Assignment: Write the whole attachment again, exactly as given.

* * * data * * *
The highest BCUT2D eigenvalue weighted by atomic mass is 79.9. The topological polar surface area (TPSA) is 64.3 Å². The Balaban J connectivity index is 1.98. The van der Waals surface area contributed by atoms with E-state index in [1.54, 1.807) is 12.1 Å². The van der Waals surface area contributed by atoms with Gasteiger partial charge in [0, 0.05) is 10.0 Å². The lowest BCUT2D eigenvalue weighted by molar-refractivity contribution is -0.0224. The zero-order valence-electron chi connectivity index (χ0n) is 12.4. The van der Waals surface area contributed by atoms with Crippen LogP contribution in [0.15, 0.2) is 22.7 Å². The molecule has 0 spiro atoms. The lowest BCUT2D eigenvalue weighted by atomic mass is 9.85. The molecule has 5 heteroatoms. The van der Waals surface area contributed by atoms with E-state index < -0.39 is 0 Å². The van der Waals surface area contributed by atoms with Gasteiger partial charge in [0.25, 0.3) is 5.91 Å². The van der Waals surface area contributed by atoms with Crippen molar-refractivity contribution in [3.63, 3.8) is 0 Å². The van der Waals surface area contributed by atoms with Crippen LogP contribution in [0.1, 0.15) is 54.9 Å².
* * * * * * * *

The highest BCUT2D eigenvalue weighted by atomic mass is 79.9. The topological polar surface area (TPSA) is 64.3 Å². The Balaban J connectivity index is 1.98. The van der Waals surface area contributed by atoms with E-state index in [1.54, 1.807) is 12.1 Å². The van der Waals surface area contributed by atoms with Gasteiger partial charge in [0, 0.05) is 10.0 Å². The lowest BCUT2D eigenvalue weighted by molar-refractivity contribution is -0.0224. The zero-order valence-electron chi connectivity index (χ0n) is 12.4. The van der Waals surface area contributed by atoms with Crippen LogP contribution in [0.15, 0.2) is 22.7 Å². The molecule has 0 spiro atoms. The lowest BCUT2D eigenvalue weighted by atomic mass is 9.85. The molecule has 5 heteroatoms. The van der Waals surface area contributed by atoms with E-state index < -0.39 is 0 Å². The van der Waals surface area contributed by atoms with Gasteiger partial charge in [0.25, 0.3) is 5.91 Å². The van der Waals surface area contributed by atoms with Crippen molar-refractivity contribution in [3.63, 3.8) is 0 Å². The van der Waals surface area contributed by atoms with Crippen LogP contribution in [0.1, 0.15) is 54.9 Å².